Political Science in Washington, 2017

Associate Professor of Political Science Joe Kobylka and the students in his Honors Program class “The Supreme Court Seminar” are spending six days in the Library of Congress in Washington, D.C., doing research in the papers of former Supreme Court Justices. Each student has developed a unique research topic, question, and design, and will use the justices’ papers to find evidence to help answer the question and write a culminating original research paper.

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Concluding Thoughts

An update from Courtney T., a senior triple majoring in political science, history and Spanish, and minoring in law and legal reasoning

Today, we flew back from Washington, DC, and I’ve had a chance to reflect on our experience and recollect my thoughts. My first reaction is: wow. While most of my friends spent their Spring Break vacations at exotic destinations, I still am confident I had the absolute best Spring Break experience.

During our time at the Library of Congress I was researching First Amendment jurisprudence during the 20th century. Specifically, I was looking at the split between Justice Douglas and Justice Black on speech conduct issues. Both Black and Douglas were appointed to the Supreme Court by President Franklin Delano Roosevelt. Both were consistently on the same side of many Supreme Court cases—but they usually split when it came to “speech conduct” cases, such as in Tinker v. Des Moines, when students wore black armbands to school to protest the Vietnam War. Douglas believed it was protected speech, Black did not. While researching their files this week gave me valuable insight to this division, the thing that struck me the most was the humanity of these justices.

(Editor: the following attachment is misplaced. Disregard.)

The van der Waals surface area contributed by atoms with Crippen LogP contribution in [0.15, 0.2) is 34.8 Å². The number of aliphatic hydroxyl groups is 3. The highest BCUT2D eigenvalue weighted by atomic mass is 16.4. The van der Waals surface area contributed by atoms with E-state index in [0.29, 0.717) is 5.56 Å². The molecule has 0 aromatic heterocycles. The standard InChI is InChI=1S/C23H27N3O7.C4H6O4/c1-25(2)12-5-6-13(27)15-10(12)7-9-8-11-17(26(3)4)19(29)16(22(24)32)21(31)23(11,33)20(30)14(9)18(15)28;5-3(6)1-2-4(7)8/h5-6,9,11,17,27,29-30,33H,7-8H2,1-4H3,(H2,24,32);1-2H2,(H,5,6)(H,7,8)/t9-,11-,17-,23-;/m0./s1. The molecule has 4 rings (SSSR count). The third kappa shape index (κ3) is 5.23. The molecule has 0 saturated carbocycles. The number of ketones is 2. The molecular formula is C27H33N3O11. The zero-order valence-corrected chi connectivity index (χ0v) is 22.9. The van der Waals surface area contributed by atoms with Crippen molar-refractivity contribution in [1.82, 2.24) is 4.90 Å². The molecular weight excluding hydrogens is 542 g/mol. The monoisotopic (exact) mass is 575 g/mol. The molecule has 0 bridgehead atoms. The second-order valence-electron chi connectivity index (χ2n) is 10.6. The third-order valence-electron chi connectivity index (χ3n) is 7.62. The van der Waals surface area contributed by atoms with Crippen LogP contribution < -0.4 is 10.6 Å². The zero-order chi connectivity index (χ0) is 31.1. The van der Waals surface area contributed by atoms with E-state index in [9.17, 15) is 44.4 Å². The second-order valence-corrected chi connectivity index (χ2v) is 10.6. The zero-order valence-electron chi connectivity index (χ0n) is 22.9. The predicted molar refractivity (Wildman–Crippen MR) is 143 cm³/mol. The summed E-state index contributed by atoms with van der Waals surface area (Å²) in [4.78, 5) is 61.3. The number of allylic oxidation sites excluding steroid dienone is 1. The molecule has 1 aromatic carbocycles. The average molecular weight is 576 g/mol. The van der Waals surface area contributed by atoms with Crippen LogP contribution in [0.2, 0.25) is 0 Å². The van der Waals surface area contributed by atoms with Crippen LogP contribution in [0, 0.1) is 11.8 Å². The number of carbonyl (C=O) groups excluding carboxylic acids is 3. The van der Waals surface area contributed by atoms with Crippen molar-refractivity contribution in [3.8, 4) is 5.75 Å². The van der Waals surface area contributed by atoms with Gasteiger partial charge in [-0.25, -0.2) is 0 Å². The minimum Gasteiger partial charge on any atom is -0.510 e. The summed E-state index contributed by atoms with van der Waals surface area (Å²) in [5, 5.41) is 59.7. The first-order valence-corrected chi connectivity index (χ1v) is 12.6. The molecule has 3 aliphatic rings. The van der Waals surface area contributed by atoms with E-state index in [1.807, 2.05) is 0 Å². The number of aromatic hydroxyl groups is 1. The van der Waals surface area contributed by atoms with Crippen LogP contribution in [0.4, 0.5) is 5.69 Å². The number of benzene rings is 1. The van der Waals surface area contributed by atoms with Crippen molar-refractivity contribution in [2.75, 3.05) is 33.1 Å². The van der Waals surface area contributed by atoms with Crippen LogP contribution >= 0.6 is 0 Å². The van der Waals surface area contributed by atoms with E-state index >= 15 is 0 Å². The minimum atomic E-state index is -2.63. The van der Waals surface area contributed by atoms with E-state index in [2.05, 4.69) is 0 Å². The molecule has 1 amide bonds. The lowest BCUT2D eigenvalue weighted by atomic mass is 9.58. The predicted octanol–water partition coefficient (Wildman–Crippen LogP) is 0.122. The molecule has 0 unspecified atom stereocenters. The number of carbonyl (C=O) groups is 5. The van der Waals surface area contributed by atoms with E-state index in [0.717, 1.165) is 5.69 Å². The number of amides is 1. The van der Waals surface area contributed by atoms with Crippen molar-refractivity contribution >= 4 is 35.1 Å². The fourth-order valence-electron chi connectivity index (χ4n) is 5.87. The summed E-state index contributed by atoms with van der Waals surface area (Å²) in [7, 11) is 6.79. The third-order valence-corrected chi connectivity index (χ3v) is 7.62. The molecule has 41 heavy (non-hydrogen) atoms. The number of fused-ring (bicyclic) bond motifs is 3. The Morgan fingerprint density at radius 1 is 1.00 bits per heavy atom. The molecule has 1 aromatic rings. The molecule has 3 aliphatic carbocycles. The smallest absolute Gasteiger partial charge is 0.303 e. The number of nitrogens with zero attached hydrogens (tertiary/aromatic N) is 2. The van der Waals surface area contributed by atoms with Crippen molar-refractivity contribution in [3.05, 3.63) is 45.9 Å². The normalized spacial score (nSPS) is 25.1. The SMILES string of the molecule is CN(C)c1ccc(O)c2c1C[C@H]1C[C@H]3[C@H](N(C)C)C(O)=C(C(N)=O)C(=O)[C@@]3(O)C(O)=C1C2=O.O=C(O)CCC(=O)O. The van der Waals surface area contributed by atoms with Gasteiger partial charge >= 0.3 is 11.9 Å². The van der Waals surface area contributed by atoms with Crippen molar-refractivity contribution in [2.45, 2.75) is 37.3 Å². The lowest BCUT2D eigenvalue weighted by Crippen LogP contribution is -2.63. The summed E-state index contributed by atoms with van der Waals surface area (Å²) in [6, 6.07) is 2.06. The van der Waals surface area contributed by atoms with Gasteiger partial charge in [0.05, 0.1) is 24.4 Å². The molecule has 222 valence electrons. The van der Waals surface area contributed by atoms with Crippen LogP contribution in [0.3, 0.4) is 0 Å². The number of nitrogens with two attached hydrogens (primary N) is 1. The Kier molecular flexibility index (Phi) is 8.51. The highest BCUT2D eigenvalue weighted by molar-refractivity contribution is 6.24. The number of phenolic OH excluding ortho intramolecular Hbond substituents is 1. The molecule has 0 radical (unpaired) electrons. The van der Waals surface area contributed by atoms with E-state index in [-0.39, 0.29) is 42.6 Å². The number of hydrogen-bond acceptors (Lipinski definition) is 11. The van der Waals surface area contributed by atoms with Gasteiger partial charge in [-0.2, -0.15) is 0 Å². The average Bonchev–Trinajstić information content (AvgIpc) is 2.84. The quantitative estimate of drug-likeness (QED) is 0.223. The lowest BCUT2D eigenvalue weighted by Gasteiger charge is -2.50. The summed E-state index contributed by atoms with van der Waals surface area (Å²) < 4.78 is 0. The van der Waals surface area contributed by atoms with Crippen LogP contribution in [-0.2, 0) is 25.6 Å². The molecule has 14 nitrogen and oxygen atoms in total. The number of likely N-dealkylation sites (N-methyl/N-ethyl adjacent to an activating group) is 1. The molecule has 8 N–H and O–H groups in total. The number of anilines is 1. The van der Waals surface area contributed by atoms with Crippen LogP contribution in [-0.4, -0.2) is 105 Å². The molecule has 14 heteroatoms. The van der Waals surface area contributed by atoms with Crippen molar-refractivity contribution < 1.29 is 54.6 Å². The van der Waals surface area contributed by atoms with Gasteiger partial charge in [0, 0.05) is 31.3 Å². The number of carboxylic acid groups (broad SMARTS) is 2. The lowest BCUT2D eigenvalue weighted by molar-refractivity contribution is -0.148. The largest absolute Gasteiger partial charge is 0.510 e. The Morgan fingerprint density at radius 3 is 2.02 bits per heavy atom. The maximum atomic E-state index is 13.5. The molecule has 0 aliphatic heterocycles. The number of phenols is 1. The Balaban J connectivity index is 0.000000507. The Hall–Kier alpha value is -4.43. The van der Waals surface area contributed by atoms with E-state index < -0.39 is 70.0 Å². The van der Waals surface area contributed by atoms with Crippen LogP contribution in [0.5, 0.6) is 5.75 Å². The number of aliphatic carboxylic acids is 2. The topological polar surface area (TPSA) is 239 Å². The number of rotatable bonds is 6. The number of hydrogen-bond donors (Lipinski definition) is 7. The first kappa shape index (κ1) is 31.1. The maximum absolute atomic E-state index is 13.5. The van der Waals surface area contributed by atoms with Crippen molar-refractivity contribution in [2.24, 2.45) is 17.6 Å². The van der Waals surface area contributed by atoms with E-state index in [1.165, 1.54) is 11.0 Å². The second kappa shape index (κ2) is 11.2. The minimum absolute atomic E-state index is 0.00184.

Past Supreme Court Justices, especially to students of history and political science, are essentially legendary—we revere them in a sort of demi-god sense. Reading the Justices’ personal papers was a fundamental reminder that these highly intelligent, intensely influential individuals were still very human. The documents I came across that made me smile the most were birthday cards to Justice Black, dinner invitations from Chief Justice Warren, and postcards from around the world, courtesy of Justice Douglas. Holding these historically rather insignificant—yet infinitely intriguing—documents in my own hands was extremely rewarding. Undergraduates rarely have these opportunities, and I am blessed to have witnessed everything I have in the past week.

To conclude our last night in D.C., we toured the monuments at night, which was a truly stunning experience. There was a slight drizzle as we strolled from monument to monument, but we did not care—the sheen coming off the Vietnam Memorial and the Lincoln Memorial were worth it. Spending the week in our nation’s capitol was a beautiful and meaningful reminder of America’s purpose. While our future may look dim, I am confident that we rest on an impressive legacy that can withstand the tides time.

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